How do you calculate empirical formula of a compound?

1 Answer
Apr 25, 2016

Answer:

If a question gives you a compound showing percentages , you have to find the simplest ratio of atoms in the compound.

Explanation:

For example, a question wants you to find the empirical formula that contains 11% hydrogen and 89% oxygen.

First step, assume that these substances add up to 100 grams in masses. Assume that 100 grams contains 11 grams of hydrogen and 89 grams of oxygen.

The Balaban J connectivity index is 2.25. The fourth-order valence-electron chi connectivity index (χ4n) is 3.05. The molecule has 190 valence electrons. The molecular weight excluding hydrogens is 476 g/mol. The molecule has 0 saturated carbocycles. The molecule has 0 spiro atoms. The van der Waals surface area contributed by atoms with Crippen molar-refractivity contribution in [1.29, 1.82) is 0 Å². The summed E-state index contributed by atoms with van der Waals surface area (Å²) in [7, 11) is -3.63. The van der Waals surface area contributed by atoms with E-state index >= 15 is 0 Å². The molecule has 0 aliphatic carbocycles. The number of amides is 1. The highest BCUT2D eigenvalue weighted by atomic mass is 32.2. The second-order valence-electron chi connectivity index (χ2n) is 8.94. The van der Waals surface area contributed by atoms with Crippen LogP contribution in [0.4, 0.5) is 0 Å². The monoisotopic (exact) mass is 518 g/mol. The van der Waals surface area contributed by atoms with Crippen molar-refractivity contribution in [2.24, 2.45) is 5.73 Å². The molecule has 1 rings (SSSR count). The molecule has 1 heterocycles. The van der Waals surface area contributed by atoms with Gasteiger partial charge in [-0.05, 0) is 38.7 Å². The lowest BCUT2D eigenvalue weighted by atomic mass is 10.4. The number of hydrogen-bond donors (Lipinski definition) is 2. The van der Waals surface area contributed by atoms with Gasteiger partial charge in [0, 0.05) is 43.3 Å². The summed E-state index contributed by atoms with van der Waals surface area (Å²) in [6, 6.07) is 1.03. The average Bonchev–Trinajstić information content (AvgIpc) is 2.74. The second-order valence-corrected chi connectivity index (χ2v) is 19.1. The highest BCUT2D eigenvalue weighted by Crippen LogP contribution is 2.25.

Second step, use #n = m-: M# to calculate the number of moles. It is assumed that n = number of moles, m = mass of substance, and M = molar mass (equivalent to atomic weight on the periodic table).

number of moles of hydrogen = 11 grams #-:#1 g/mol = 11 moles
number of moles for oxygen = 89 grams #-:#16 g/mol = 5.56 moles

Third step, divide all number of moles by the smallest.

Hydrogen (H): 11 #-:#5.56 = 2.00
Oxygen (O): 5.56 #-:#5.56 = 1.00

*round it off to nearest whole number, then assign it as subscripts.

Therefore the empirical formula is #H_2O#.